New York or Remote /
Over the last 15 years, companies like AWS, Stripe, and Twilio have helped developers offload anything not core to their apps so they can focus on what matters to their users. Despite a lot of progress in developer tooling, most developers still roll their own authorization.
You might start with something quick 'n dirty – some IF statements and roles in a database, which may not be pretty but gets the job done...until you need to add more features, and more features. And inevitably every team band-aids onto this system until they do a big refactor. This is lost time for an area that's not core to what most companies are trying to solve for their users, and what's more, no one on the team is feeling great about this work.
At Oso, we're building the first batteries-included library for authorization so developers don't have to roll it on their own ever again. We're designing slick APIs to cut down the amount of time they spend getting their system set up, and building a fully-fledged policy engine and programming language under the hood to ensure they can customize their system however they need. We don't have any product managers – the engineers on the team are responsible for taking broad problems, experimenting with potential solutions and shipping a superhuman experience for our users.
We open sourced Oso late summer 2020, and the feedback has been amazing. While we've written a lot of documentation, one of the primary barriers to engaging new and would-be users is showing them when and how to use Oso. To that end, we are looking for a technical writer to help us create more articles, blog posts and documentation for our user community.
What you'll do
- Write some quick blog posts by repurposing pages on the docs and interviewing our cofounder/CTO
- Write longer 'how-to' blog posts, which might include building sample apps or showcasing new features in action
- Write documentation on new features to make Oso users feel supported
- Write long-form content that's relevant to our user base of developers trying to solve problems related to authentication, authorization, and application security more generally
Who you are
- You're an owner. You are accountable to results over the process. You prioritize your team's success over the success of any one project.
- You like to ship. You're happy to explore product ideas through design, hacks and guides before designing and building something fully baked. You get satisfaction from getting concrete output into users' hands in a short period of time. You prioritize speed over explicit permission, and a calculated risk over further analysis.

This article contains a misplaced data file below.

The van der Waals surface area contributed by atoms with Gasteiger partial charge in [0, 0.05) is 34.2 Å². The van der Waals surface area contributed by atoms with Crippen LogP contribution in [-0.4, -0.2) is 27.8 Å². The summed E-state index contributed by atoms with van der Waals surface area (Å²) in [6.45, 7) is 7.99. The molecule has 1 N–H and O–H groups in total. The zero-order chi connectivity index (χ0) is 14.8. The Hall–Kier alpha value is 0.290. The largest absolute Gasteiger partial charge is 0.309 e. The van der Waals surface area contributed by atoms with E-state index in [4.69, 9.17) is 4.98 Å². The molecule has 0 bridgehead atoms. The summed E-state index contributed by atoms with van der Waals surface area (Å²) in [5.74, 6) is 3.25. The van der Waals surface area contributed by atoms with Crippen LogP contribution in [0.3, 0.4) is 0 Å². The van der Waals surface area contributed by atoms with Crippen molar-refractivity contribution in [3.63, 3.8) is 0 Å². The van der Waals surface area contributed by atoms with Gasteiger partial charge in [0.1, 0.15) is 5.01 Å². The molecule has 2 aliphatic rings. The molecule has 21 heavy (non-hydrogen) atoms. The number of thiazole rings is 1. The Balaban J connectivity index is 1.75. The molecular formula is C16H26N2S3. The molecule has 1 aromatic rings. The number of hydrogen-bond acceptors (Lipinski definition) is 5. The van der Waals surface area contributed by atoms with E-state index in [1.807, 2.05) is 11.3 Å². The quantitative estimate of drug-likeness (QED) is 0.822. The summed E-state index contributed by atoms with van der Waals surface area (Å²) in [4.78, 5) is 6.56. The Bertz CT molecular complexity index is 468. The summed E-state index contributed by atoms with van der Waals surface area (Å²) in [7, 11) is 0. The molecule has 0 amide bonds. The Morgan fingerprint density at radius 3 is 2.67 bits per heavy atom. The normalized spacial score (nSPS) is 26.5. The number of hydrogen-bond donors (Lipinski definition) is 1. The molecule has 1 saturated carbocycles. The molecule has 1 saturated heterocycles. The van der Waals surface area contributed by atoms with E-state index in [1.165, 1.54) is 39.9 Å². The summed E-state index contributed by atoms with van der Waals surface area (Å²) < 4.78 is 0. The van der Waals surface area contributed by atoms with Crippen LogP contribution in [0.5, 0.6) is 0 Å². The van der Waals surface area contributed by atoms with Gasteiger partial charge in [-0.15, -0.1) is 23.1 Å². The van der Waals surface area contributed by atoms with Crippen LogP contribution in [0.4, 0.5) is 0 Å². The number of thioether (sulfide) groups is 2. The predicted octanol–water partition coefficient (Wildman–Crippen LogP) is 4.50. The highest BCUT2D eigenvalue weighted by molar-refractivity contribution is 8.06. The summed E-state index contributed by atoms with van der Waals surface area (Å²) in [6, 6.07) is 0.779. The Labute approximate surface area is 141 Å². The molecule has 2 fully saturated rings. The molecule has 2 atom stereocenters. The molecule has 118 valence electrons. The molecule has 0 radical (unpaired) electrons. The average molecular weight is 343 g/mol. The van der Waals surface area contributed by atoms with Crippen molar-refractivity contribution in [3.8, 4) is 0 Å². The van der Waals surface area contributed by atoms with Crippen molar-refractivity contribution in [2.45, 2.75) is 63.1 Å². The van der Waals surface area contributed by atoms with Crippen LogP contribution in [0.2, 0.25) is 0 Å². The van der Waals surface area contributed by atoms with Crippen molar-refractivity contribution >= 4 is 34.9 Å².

- You're for the makers. You want to understand our end users' world and prioritize solving their authorization problems above everything else, including your own personal preferences and the elegance of the solution. You look for ways to make easy things easy, and impossible things possible.
- You're always learning. You have no problem throwing away ideas and code if they don't pan out. You are optimistic and/or determined enough to keep hunting for new ones. You're not afraid to take something on just because you don’t know how to do it yet.
- You give and take feedback. You seek out critical feedback. You have the courage to give critical feedback to others.
- You pierce your echo chamber. You ask questions, and look for your blind spots by talking to people who aren't like you.
- You can see your team as people. You have their backs and cheer them on.
- You have worked at a startup or in a similar environment
- You get what kind of content developers want to read, and can articulate this
- You can write clear and creative content, and can demonstrate this by sharing at least 5 writing samples of long-form content you wrote on your own
- You can code and learn new technical concepts quickly
- You know the concept "Show, don't tell" (or you can Google it, then grok it)
Nice to have
- Experience with our problem space, e.g., building internal authorization systems
- Experience with multiple web frameworks and ORMs
Oso is an equal opportunity employer. All applicants will be considered for employment regardless of race, color, national origin, religion, sex, age, disability, sexual orientation, gender identity, veteran or disability status.